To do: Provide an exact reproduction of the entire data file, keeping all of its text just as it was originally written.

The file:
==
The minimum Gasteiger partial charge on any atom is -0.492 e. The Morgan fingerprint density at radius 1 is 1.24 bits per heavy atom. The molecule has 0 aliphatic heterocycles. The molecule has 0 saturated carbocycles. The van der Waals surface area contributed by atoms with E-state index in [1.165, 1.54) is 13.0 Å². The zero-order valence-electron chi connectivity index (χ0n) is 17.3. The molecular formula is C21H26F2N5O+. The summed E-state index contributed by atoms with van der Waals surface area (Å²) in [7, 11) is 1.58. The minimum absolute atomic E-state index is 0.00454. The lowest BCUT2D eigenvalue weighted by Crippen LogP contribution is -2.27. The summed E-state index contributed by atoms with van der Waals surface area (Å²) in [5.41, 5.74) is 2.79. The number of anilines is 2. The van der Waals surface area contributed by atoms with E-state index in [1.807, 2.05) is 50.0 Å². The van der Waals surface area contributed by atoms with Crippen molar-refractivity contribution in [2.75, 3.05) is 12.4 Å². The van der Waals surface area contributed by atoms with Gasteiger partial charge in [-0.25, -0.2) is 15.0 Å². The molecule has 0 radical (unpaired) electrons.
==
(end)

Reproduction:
The minimum Gasteiger partial charge on any atom is -0.492 e. The Morgan fingerprint density at radius 1 is 1.24 bits per heavy atom. The molecule has 0 aliphatic heterocycles. The molecule has 0 saturated carbocycles. The van der Waals surface area contributed by atoms with E-state index in [1.165, 1.54) is 13.0 Å². The zero-order valence-electron chi connectivity index (χ0n) is 17.3. The molecular formula is C21H26F2N5O+. The summed E-state index contributed by atoms with van der Waals surface area (Å²) in [7, 11) is 1.58. The minimum absolute atomic E-state index is 0.00454. The lowest BCUT2D eigenvalue weighted by Crippen LogP contribution is -2.27. The summed E-state index contributed by atoms with van der Waals surface area (Å²) in [5.41, 5.74) is 2.79. The number of anilines is 2. The van der Waals surface area contributed by atoms with E-state index in [1.807, 2.05) is 50.0 Å². The van der Waals surface area contributed by atoms with Crippen molar-refractivity contribution in [2.75, 3.05) is 12.4 Å². The van der Waals surface area contributed by atoms with Gasteiger partial charge in [-0.25, -0.2) is 15.0 Å². The molecule has 0 radical (unpaired) electrons.